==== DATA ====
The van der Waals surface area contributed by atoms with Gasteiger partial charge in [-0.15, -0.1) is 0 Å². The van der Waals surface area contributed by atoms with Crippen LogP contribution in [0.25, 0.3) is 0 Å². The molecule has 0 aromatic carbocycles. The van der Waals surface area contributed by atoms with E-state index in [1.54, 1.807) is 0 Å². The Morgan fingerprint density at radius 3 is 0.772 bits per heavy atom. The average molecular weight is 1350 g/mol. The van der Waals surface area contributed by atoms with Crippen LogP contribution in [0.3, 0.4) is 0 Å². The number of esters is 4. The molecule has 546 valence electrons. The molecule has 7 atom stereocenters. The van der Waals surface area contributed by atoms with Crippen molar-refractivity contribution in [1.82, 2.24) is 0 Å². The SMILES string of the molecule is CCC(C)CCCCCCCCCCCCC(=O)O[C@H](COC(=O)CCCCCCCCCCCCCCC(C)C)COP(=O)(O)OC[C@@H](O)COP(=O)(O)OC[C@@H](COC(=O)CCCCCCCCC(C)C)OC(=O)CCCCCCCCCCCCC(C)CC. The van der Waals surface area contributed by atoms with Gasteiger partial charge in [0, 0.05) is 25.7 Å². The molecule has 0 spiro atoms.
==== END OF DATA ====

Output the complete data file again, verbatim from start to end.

The van der Waals surface area contributed by atoms with Gasteiger partial charge in [-0.15, -0.1) is 0 Å². The van der Waals surface area contributed by atoms with Crippen LogP contribution in [0.25, 0.3) is 0 Å². The molecule has 0 aromatic carbocycles. The van der Waals surface area contributed by atoms with E-state index in [1.54, 1.807) is 0 Å². The Morgan fingerprint density at radius 3 is 0.772 bits per heavy atom. The average molecular weight is 1350 g/mol. The van der Waals surface area contributed by atoms with Crippen LogP contribution in [0.3, 0.4) is 0 Å². The number of esters is 4. The molecule has 546 valence electrons. The molecule has 7 atom stereocenters. The van der Waals surface area contributed by atoms with Crippen molar-refractivity contribution in [1.82, 2.24) is 0 Å². The SMILES string of the molecule is CCC(C)CCCCCCCCCCCCC(=O)O[C@H](COC(=O)CCCCCCCCCCCCCCC(C)C)COP(=O)(O)OC[C@@H](O)COP(=O)(O)OC[C@@H](COC(=O)CCCCCCCCC(C)C)OC(=O)CCCCCCCCCCCCC(C)CC. The van der Waals surface area contributed by atoms with Gasteiger partial charge in [0, 0.05) is 25.7 Å². The molecule has 0 spiro atoms.